Cynthia Hogue has published thirteen books, including nine collections of poetry, most recently Revenance, listed as one of the 2014 “Standout” books by the Academy of American Poets, and the forthcoming In June the Labyrinth (Red Hen Press, 2017).With Sylvain Gallais, Hogue co-translated Fortino Sámano (The overflowing of the poem), from the French of poet Virginie Lalucq and philosopher Jean-Luc Nancy (Omnidawn 2012), which won the Harold Morton Landon Translation Award from the Academy of American Poets in 2013. Hogue served as the Distinguished Visiting Writer at Cornell University in the Spring of 2014.She was a 2015 NEA Fellow in Translation, and holds the Maxine and Jonathan Marshall Chair in Modern and Contemporary Poetry at Arizona State University.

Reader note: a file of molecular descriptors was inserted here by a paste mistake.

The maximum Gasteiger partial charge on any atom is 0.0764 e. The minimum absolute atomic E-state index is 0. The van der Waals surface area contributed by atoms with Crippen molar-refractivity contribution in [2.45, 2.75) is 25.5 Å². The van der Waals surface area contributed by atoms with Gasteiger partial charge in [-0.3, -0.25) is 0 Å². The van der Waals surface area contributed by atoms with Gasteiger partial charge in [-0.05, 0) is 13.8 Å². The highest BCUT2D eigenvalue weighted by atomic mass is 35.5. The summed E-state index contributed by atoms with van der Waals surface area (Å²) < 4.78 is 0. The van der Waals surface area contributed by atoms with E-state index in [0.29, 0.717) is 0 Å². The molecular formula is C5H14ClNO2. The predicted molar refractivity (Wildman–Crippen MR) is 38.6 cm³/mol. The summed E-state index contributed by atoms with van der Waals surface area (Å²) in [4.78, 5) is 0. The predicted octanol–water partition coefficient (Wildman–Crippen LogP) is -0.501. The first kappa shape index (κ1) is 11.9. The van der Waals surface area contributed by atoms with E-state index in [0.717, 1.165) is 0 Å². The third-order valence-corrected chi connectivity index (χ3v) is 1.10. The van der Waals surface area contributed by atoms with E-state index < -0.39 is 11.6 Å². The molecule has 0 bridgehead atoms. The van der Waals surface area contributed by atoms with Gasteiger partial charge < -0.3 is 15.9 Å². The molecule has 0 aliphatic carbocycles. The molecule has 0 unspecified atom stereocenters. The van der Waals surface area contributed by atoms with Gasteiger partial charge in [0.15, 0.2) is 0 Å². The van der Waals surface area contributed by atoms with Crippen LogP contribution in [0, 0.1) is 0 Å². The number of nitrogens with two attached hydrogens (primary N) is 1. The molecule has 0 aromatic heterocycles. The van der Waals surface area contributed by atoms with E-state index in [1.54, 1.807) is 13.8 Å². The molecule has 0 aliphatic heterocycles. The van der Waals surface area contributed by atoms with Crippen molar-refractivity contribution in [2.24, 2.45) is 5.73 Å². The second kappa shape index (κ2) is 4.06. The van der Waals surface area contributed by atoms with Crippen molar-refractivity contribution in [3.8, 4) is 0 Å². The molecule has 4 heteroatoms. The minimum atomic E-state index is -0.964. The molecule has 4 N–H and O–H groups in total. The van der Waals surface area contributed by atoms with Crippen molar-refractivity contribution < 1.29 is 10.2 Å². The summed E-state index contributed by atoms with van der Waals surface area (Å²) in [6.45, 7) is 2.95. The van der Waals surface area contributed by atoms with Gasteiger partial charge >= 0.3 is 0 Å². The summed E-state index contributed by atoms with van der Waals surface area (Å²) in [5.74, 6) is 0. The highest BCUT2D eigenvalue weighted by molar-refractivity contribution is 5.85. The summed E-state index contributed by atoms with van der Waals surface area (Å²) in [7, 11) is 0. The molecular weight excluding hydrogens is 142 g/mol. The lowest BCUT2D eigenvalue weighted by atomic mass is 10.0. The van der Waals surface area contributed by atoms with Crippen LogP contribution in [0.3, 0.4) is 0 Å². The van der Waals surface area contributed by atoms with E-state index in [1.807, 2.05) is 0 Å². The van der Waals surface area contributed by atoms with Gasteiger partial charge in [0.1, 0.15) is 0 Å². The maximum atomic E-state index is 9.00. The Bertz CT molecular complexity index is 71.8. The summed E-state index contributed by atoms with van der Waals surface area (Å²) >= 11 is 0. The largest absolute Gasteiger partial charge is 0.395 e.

5 thoughts on “Guest Post, Cynthia Hogue: Some Notes on Sound in Poetry

  • February 2, 2013 at 1:37 pm
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    When one considers poetry it is usually the visual images that poetry gives; however poetry often contains a lyrical quality to it. It’s an interesting concept to consider ” to make something audible cognitively, sound-thinking,” This perspective in mind will make the reading of poetry more insightful.

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  • February 5, 2013 at 9:39 pm
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    First, I love the use of “sonorous,” a word I feel I don’t hear often enough. Secondly, it is true that sometimes when I write a song of sorts pops into my head, original music from instruments playing as I continue to write. I suppose it also ties into the age-old writer’s evidence about reading your work aloud when you revise it.

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  • February 6, 2013 at 12:29 pm